The signatures from patients’ plasma remained abnormal even though the respiratory symptoms caused by COVID-19 had lessened and the individuals were found to be virus-free, Professor Nicholson said.
“This raises the possibility that some patients may not fully recover from the systemic effects of the infection and are left with other metabolic disorders that change their long-term disease risks and this is a possible concern for so-called recovered patients.”
The patterns of plasma lipoproteins in the blood of COVID-19 patients changed dramatically, becoming closer to those found in individuals with diabetes, atherosclerosis and cardiovascular disease, the researchers found.
“There were strong indications of the underlying systemic disease in the NMR data indicative of diabetes, liver dysfunction, and cardiovascular abnormalities,” they wrote in the paper.
“Long-term cardiovascular problems appear to be common for COVID-19 patients, and these may be reflected in abnormal lipoproteins after the acute respiratory symptoms have subsided, indicating a potential role for these measurements in the assessment of systemic patient recovery.”
One unknown was how reversible these changes were over time, Professor Nicholson said, noting that his team was working on examining this area at the moment.
“These metabolic changes were closely linked to the immunological parameters that drive or are associated with the lung pathology and indeed are involved in the most severe forms of the disease,” he said.
“This is consistent with our earlier findings showing that COVID-19 is a systemic disease with multi-organ effects, that can occur in addition to the better-known lung pathology.”
Refining the test for the real world
The findings outlined the importance of following up with “recovered” COVID-19 patients over the long-term, assessing health status, and trying to mitigate any long-term health effects, Professor Nicholson said.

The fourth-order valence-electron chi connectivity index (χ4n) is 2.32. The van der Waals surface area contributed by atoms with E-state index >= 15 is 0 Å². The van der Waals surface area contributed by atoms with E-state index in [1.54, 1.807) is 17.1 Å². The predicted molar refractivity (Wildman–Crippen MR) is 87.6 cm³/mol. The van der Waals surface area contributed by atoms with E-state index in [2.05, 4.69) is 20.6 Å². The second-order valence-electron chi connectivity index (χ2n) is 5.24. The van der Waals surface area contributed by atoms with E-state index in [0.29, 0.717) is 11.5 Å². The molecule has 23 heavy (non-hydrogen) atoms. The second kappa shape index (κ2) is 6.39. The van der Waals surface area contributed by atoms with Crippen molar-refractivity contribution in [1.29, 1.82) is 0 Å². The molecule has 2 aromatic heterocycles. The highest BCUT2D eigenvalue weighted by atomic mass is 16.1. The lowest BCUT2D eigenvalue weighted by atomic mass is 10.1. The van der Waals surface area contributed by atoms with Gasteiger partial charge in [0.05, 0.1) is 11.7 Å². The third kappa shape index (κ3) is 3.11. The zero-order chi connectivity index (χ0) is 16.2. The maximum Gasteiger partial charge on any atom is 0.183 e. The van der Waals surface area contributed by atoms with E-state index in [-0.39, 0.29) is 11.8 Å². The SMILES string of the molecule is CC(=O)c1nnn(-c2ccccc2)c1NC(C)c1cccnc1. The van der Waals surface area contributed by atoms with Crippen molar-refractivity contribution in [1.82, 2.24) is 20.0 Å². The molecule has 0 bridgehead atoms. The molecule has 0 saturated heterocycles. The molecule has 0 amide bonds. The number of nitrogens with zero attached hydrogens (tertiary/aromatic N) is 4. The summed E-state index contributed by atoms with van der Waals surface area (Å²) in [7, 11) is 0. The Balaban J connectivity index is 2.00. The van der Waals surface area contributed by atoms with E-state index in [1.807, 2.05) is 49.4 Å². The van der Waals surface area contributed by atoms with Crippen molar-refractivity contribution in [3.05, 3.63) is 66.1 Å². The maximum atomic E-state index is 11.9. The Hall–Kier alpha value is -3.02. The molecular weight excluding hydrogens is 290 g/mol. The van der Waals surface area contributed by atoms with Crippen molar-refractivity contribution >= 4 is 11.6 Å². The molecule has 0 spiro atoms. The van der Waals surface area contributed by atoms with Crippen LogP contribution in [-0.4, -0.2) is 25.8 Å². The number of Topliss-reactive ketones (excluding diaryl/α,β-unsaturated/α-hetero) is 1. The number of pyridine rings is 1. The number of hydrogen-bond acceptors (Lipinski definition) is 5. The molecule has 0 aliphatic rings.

The team was already working on more papers to refine the test, he told Lab Down Under. The next step is to get regulatory approval before it was ready to deploy in a real world setting.
“Our main application in WA would be to provide orthogonal testing capability to the widely used but imperfect PCR. This is basically to improve the safety of the biosecurity systems to minimise the chance of infected patients getting through quarantine.
“The methods can also be used to assess long-term recovery from the disease which is slow and many people, possibly 50 per cent, have problems for at least six months.”
Blood plasma was collected from patients in the Fiona Stanley and Royal Perth Hospitals. The samples were analysed using NMR machines at ANPC, which will continue this research into the long-term effects of COVID-19.
“We are now studying follow up samples from WA and UK and developing new methods to assess functional recovery and where necessary to identify patients who need further treatments to mitigate long term effects,” Professor Nicholson told Lab Down Under.
The research was funded by Spinnaker Health Research Foundation, the McCusker Charitable Foundation, and the WA Government.
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1 Lodge S, Nitschke S, Kimhofer T, Coudert J, Begum S, Bong S, Richards T, Edgar D, Raby E, Spraul M, Schaefer H, Lindon J, Leng Loo R, Holmes E, Nicholson J. NMR Spectroscopic Windows on the Systemic Effects of SARS-CoV-2 Infection on Plasma Lipoproteins and Metabolites in Relation to Circulating Cytokines. Journal of Proteome Research, January 11, 2021.